The elite athlete
Playing on competitive and travel teams is often a goal for young athletes and their parents. If handled well, this can be a very good experience. If handled badly, it can have negative effects on a child's self-esteem and sow the seeds of a child's rejection of sports. A good experience is one in which:

  • skills and teamwork are emphasized
  • positive coaching methods are used and respect for referees and opponents is encouraged
  • children's bodies are not overused, and the season has a reasonable number of games
  • parents' participation is carefully monitored.

Some of the current travel team schedules rival the professionals in number of games. A heavy schedule can interfere with a child's social development, it can cause overuse injuries, and it usually means that he child doesn't have time for other activities. Narrowing children's experiences at a young age can mean that they are missing out on sampling other sports as well. In addition, families can become overly focused on the sports season. Playing to win is not necessarily negative, but an over-emphasis on winning can lead to coaching practices that diminish enjoyment. When elite players are left on the bench for the majority of a game, they are not getting the experience that will make them into better players. When winning is the only goal, players' well-being will be sacrificed. Many players never forget this sense of injustice and feelings of disappointment.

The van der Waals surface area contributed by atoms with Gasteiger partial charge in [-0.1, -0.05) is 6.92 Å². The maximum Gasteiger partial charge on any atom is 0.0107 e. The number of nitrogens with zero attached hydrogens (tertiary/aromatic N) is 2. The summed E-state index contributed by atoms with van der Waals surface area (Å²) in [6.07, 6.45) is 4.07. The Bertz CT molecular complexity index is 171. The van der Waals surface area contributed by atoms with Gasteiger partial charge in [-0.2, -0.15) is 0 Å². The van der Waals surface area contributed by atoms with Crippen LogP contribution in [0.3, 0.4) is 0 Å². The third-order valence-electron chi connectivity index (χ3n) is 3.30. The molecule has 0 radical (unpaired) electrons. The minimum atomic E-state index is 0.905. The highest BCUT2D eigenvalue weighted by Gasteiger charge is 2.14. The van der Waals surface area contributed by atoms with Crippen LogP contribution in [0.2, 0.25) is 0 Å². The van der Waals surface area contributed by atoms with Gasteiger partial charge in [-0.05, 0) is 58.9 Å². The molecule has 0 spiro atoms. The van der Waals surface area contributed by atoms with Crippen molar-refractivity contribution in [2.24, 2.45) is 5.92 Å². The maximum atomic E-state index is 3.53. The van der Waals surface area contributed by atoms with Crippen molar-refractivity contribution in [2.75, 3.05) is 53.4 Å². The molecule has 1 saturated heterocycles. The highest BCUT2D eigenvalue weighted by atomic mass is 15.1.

Some Common Pitfalls

Kids can become overly involved and neglect other parts of their lives
For some kids, sports time commitments have become so demanding that time for unstructured play has been cut in half, family dinners have declined by 33 percent and family vacations by 28 percent. 19

Alex, 15, is on the high school hockey team during the school year, goes to hockey camp in the summer, and also plays soccer. He has to practice after school every day for a few hours and is trying to make the travel team. He often doesn't get home until 6 or 7 p.m., which leaves only a limited time for homework and family time.

Jessica, 14, plays soccer, attends gymnastics classes in school and walks several miles daily. She limits her friendships to girls in her gymnastics class and turns down other invitations.

Jessica would benefit from expanding her interests and talents in other areas. To balance their experiences, children should be encouraged, when possible, to develop friendships in addition to sports friendships.

Children differ in their love of competition
Know your child's personal style. Children vary in how they cope with success and failure; some can handle disappointment without perceiving it as a blow to their self-esteem; others think their worth depends on winning.

Matt, who loves to play tennis, becomes anxious before a match and depressed if he doesn't win. Matt could benefit from being helped to choose when to participate in competitive matches and setting appropriate skill and stress management goals. In this way each match will feel valuable.

Luisa, on the other hand, welcomes the stimulation of competition; she is able to accept a loss and likes to analyze her performance to determine how to improve.

Kids’ values can become skewed